27 September 2023

A space oddity: Whoever thought humans could live on Mars?

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Katharine Lackey* says that famous science educator Bill Nye supports exploration of the Red Planet, but he says the idea that we will one day live on it is pure science fiction.

Sorry, Elon Musk.

Bill Nye says the idea of Mars colonisation and terraforming — making a planet more Earth-like by modifying its atmosphere — is “science fiction.”

“This whole idea of terraforming Mars, as respectful as I can be, are you guys high?” Nye said in an interview with USA TODAY.

“We can’t even take care of this planet where we live, and we’re perfectly suited for it, let alone another planet.”

As for living on Mars permanently: sorry, Nye says, that’s not happening either.

“People disagree with me on this, and the reason they disagree is because they’re wrong,” he quipped.

The famous science educator and CEO of The Planetary Society appears on National Geographic Channel’s series MARS.

While the series explores human beings living on the Red Planet and even mining it, that doesn’t mean Nye buys into the idea.

For starters, he points to Antarctica, where scientists are stationed even during the harsh winter months, but no one lives permanently.

“Nobody goes to Antarctica to raise a family,” Nye said.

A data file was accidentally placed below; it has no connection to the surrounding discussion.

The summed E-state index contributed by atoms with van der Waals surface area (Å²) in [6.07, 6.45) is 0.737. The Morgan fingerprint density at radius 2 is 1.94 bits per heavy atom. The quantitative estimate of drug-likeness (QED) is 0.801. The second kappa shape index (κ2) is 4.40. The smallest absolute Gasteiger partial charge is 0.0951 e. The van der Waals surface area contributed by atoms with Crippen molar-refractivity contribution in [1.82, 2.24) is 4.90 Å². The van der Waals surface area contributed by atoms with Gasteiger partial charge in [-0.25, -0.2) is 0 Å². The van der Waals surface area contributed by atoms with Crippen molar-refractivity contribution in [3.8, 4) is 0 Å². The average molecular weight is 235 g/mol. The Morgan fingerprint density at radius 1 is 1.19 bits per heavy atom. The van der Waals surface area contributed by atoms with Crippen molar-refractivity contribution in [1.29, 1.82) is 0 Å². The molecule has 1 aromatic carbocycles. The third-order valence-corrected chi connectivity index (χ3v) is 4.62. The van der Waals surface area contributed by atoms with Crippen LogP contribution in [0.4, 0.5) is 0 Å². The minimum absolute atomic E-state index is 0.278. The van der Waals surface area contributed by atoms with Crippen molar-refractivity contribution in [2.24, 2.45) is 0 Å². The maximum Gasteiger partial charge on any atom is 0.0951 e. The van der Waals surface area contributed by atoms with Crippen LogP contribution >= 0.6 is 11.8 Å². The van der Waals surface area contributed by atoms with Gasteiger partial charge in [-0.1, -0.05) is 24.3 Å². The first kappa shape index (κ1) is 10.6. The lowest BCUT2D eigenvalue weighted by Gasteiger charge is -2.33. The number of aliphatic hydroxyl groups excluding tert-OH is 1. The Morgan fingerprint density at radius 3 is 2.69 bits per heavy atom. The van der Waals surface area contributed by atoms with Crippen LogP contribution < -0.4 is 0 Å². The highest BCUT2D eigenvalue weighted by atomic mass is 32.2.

“You don’t go there and build a park, there’s just no such thing.”

“Nobody’s going to go settle on Mars to raise a family and have generations of Martians,” Nye said.

“It’s not reasonable because it’s so cold.”

“And there is hardly any water.”

“There’s absolutely no food, and the big thing, I just remind these guys, there’s nothing to breathe.”

Plus living in a dome, then putting on a spacesuit to go outside will get tiring — fast.

“When you leave your dome, you’re going to put on another dome, and I think that will get old pretty quick,” he said.

“Especially the smell in the spacesuit — all the Febreze you can pack, I think it will really help you up there.”

But Nye is still in favour of astronauts travelling to the Red Planet.

“I want to find evidence of life on another world in my lifetime, so Mars in the next logical place to look,” he said.

“People say what are you going to find there?”

“We don’t know, and that’s why we go and explore the unknown horizon.”

The reason the Red Planet captivates us so much is because it’s like Earth in a variety of ways, Nye said.

While it’s quite a bit smaller and has lower gravity, it also has ice caps, seasons and days just like here on Earth.

“You can see it in the night sky, it’s romantic,” Nye said.

“You want to say, ‘Let’s just drive over there, take a trip, have a look around.’”

But sending astronauts has a very practical purpose: what our best rovers on the planet can do in a week, a human can do in about five minutes, Nye said.

“We would send people there to make discoveries,” he said.

“To explore, that’s the big idea.”

“So, when we go to Mars, you don’t know what you’re going to find, it’ll be new.”

“I guarantee it will be amazing.”

Particularly amazing would be to find life on the Red Planet.

“If we were to find evidence of life on Mars … it would change the course of human history,” Nye said.

“Everybody would feel differently about being a living thing in the cosmos.”

* Katharine Lackey is breaking news editor at USA TODAY. She tweets at @katharinelackey.

This article first appeared at www.usatoday.com.

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